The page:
“Work with people where they are as opposed to where you want them to be,” she added. “If you work with them where they are, ultimately they’re going to be where you need them to be.”

  • Attract, hire and develop talent. King pointed out the drive for workplace diversity actually started back in the late 1990s – “To be honest, they did a better job then than we do now, by the statistics,” she said — and was all about recruitment.

The problem? While there was a ton of recruitment, there was no room for advancement among the new hires.

“They brought in so much diversity … but they weren’t developing them and they weren’t able to retain them because there was no inclusion and there was definitely no equity as part of the work,” King said. “It’s important that you … also incorporate some development around your recruitment.”

  • Mentorship and sponsorship. Millenials, King said, make up the largest part of the workforce now, and they want succession planning, development and mentorship.

“It is important to have programs internally that are ever-developing your employees,” King said. “These are some of the key strategies of organizations that have amazing DEI initiatives. It is a must.”

  • Executive Diversity Council. Companies developing a DE&I strategy often appoint a diversity officer. It’s not enough, according to King.

“This work is not just for the DEI officer; they can’t do it by themselves,” she said. “It has to be a council of influencers and committed key individuals who are going to help be the strategic leaders. It is imperative to develop a council at the executive level.”

  • Employee Resource Groups. King said these groups are the “pulse” for DE&I work in an organization, but that it’s more than organizing a Cinco De Mayo event for May 5.

“Employee resource groups are not for the purpose of food, fun and festival. We don’t do Taco Tuesday,” King said with a laugh. “Is cultural exposure a part of it? Absolutely. They are a huge part of your DE&I strategy but they don’t come first.”

The problem with focusing on employee resource groups for event purposes is that it might not work.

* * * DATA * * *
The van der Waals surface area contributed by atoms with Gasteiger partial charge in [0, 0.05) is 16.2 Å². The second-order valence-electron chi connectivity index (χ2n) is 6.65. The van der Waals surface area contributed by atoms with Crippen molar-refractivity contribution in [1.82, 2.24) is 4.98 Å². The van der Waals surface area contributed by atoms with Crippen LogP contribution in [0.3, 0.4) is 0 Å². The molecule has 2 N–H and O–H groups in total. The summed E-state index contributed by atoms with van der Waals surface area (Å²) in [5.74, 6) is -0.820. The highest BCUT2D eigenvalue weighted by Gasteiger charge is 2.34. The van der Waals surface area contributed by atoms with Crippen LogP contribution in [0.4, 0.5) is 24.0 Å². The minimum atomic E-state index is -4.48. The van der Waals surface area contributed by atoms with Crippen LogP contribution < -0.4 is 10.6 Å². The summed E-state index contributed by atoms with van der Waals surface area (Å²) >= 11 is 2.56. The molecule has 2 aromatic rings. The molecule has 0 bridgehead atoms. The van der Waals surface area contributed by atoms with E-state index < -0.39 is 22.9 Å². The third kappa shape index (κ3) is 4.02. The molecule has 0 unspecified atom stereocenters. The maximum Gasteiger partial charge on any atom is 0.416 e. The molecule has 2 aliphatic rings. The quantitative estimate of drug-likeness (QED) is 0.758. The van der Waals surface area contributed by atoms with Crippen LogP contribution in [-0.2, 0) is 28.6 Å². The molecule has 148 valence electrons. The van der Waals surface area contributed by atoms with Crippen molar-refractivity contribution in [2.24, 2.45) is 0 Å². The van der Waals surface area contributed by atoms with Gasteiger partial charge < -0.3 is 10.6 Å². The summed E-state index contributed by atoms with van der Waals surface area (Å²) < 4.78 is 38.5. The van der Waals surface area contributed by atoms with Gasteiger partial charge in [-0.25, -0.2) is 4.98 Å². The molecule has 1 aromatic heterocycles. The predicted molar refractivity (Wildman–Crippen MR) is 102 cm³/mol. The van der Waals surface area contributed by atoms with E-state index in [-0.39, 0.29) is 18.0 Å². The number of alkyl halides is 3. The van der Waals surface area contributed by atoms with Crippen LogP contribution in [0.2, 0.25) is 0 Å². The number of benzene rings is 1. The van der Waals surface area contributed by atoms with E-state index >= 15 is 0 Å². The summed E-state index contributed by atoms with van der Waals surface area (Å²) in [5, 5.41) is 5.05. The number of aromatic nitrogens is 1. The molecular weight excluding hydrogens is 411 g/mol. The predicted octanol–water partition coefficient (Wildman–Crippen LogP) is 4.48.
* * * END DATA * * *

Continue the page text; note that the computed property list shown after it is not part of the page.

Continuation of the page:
“This is not where you start. If you don’t have the (DE&I) foundation in place, this could backfire,” said Misti Stanton, vice president, DE&I, for Mercantile Bank. “For your organization to understand why it’s important for people to have space … when you’re focused on a particular identity of people, this could backfire if it’s not done right.”

  • Communitiy, government relations and social. King said organizations “have to be responsible for understanding their role from a community, government relations and a social perspective when we start talking about what is their responsibility for sustainability in this work.”
  • Supplier Diversity. King called this a “huge component to reaching equity within our communities. It helps tell the story of your commitment.”
  • Workplace environment. This conundrum has been caused by the COVID-19 pandemic, King pointed out. It’s about attracting new talent – particularly among younger people – to an environment where you might require them to go back into the office.

“Covid has caused this to be a whole thing,” she said. “How are we attracting and retaining staff when workplace environment plays a huge role in it? You’re going to have to be creative if you want to talk about retention and recruitment. Work environment is a huge piece.”

Molly Phan is a branch manager for Lake Michigan Credit Union and part of the organization’s DE&I advisory panel. She was attending a diversity council event for the first time.

“I thought it would be useful,” Phan said. “There was a lot of information, and I think I can incorporate it into our program. I found it very helpful.”